Karma aside, donating is also good for you, as Teyrouz points out.

“There have been many studies which prove that donating blood is healthy for the donor and helps clean the blood.”

A subtle underside to the Donner Sang Compter project is that it is helping to break down sectarian divisions. “We’re not differentiating between religions,” Teyrouz says, relating a story about a Muslim youth who donated to an elderly nun and of a sheikh who benefited from the blood of a young Maronite. Teyrouz repeats a Donner Sang Compter slogan: “Blood has only one color.”

Teyrouz receives an average of 10 phone calls every day from people desperately seeking blood donors. During the interview, he takes a call from somebody who needs A + blood. Opening up his database, Teyrouz flicks quickly through his Excel sheets to find a match.

“There’s a quote I came up with,” Teyrouz says, looking up. “The biggest proof of responsible citizenship is to serve someone you don’t know.”

 If you would like to donate blood or are in need of blood, call Donner Sang Compter on 03 31 48 68

 

Syria amends honour killing law

2 Jul
President Bashar al-Assad

Article 548 was abolished by Bashar al-Assad’s presidential decree

THIS FROM THE BBC: Syria has scrapped a law limiting the length of sentences handed down to men convicted of killing female relatives they suspect of having illicit sex.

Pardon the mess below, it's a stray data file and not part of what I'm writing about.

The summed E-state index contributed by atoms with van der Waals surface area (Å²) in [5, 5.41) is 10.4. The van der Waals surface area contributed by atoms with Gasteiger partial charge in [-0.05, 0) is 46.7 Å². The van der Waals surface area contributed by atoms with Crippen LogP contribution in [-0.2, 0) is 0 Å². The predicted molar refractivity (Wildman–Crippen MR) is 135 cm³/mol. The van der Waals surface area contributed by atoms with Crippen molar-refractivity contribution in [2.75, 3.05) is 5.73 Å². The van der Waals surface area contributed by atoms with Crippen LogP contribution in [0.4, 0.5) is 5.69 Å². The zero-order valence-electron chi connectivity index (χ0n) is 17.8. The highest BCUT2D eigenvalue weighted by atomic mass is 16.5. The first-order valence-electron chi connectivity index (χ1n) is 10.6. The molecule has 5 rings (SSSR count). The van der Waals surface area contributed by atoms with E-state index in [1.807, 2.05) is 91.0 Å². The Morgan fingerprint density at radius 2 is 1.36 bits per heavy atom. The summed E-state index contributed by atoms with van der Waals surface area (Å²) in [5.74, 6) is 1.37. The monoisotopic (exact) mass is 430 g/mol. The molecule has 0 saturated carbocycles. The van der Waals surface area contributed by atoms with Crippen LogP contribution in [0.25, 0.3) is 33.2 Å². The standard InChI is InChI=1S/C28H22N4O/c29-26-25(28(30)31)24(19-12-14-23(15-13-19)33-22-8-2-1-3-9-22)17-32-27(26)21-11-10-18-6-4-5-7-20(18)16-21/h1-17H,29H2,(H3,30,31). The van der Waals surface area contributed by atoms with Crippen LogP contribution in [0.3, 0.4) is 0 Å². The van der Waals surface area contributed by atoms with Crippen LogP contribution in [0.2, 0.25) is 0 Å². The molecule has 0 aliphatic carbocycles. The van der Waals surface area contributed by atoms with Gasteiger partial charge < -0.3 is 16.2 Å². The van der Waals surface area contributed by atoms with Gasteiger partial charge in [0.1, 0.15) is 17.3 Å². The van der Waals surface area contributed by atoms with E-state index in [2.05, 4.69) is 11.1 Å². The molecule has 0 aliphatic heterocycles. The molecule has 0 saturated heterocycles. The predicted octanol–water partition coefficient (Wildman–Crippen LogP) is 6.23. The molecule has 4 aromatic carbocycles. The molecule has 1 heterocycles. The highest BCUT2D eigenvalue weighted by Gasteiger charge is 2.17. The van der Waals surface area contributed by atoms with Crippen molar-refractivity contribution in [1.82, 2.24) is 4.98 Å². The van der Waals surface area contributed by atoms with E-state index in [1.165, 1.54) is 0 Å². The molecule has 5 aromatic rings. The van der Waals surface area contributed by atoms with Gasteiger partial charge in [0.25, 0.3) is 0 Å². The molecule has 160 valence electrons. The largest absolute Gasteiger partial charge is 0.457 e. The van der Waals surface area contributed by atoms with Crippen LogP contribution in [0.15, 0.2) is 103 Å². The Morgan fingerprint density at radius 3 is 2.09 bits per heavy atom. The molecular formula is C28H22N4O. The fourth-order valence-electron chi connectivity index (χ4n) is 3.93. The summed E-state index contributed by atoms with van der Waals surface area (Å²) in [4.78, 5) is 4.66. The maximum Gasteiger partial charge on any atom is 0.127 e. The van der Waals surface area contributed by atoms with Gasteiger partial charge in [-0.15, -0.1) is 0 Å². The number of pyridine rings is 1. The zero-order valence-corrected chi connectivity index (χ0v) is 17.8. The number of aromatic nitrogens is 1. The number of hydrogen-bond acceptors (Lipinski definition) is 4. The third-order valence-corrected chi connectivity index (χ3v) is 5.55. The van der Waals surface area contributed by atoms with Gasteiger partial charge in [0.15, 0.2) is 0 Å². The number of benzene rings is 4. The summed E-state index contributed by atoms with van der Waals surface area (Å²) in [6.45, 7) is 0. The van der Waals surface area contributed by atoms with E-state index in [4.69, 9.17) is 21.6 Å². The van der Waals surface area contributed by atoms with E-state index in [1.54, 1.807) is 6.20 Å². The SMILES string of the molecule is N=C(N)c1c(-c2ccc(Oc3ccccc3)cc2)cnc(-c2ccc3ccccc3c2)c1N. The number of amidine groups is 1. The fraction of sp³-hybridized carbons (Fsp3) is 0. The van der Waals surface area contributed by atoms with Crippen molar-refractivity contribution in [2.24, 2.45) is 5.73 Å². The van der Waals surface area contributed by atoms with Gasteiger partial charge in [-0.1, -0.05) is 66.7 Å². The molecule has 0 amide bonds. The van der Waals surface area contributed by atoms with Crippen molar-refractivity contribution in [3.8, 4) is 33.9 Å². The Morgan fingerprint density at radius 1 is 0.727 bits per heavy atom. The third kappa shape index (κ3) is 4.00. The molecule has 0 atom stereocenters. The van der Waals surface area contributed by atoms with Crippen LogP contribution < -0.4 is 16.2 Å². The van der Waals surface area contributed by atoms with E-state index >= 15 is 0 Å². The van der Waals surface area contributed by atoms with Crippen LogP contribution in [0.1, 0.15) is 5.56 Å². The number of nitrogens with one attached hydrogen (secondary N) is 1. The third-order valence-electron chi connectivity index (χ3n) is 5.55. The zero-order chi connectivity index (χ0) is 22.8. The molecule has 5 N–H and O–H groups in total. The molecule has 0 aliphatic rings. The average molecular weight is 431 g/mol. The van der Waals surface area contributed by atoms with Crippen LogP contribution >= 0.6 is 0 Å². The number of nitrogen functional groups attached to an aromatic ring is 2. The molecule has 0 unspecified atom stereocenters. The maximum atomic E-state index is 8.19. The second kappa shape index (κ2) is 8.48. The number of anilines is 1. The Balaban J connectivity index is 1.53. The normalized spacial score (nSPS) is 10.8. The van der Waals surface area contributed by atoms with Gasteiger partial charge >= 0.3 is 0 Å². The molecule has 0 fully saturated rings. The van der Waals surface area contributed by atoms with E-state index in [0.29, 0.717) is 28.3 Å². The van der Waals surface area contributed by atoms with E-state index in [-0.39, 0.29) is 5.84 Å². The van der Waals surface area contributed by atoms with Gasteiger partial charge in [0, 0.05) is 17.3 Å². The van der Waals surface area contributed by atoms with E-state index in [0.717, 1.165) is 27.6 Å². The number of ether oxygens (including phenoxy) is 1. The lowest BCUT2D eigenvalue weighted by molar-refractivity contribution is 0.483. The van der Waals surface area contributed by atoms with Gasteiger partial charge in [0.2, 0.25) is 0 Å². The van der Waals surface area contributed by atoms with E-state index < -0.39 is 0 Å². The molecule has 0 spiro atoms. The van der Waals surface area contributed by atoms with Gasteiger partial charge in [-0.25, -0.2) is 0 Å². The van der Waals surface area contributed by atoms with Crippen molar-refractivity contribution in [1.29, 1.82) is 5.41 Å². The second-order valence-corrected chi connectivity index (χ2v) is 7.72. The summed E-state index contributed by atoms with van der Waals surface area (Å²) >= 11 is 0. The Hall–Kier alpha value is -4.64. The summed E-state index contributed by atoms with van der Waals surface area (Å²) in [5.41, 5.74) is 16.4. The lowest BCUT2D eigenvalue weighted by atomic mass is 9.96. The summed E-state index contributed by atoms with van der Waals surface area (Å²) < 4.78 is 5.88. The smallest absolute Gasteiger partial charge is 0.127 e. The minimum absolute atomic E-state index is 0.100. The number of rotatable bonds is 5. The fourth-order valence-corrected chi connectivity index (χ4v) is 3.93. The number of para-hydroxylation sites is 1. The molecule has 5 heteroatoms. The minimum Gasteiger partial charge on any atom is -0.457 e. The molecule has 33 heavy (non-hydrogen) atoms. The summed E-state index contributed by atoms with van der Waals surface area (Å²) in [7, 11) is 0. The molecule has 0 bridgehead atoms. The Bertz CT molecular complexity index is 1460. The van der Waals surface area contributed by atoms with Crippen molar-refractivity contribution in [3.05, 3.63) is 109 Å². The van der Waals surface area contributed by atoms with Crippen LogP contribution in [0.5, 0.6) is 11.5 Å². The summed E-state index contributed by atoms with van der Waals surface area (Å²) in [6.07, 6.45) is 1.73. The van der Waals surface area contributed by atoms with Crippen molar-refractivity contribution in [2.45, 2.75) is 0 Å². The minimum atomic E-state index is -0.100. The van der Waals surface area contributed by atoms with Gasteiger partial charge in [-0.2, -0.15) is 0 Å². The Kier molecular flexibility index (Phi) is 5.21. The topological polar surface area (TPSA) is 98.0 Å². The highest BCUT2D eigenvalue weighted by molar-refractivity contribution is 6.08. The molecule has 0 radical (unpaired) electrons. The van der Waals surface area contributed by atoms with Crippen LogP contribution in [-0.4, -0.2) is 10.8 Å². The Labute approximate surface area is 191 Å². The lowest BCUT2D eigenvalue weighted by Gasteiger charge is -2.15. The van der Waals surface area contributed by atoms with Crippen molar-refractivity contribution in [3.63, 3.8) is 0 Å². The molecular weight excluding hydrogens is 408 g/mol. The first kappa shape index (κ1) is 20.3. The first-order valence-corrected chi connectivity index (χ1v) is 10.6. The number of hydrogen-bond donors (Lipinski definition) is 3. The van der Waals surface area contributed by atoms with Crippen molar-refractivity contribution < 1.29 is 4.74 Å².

Women’s groups had long demanded that Article 548 be scrapped, arguing it decriminalised “honour” killings. Activists say some 200 women are killed each year in honour cases by men who expect lenient treatment under the law.

The new law replaces the existing maximum sentence of one year in jail with a minimum jail term of two years. Justice Minister Ahmad Hamoud Younis said the change was made by the decree of President Bashar al-Assad, following a recent increase in “wife-killings… on the pretext of adultery”.

The new law says a man can still benefit from extenuating circumstances in crimes of passion or honour “provided he serves a prison term of no less than two years in the case of killing”. The legislation covers any man who “unintentionally” kills his wife, sister, daughter or mother after catching her committing adultery or having unlawful sex. It also covers cases where the woman’s lover is killed.

Reports say women’s rights activists have given a cautious welcome to the change, with one group calling it a “small contribution to solving the problem”. Their objection remains, however, that the new law still apparently invites men to murder women if they catch them having sex or suspect them of doing so.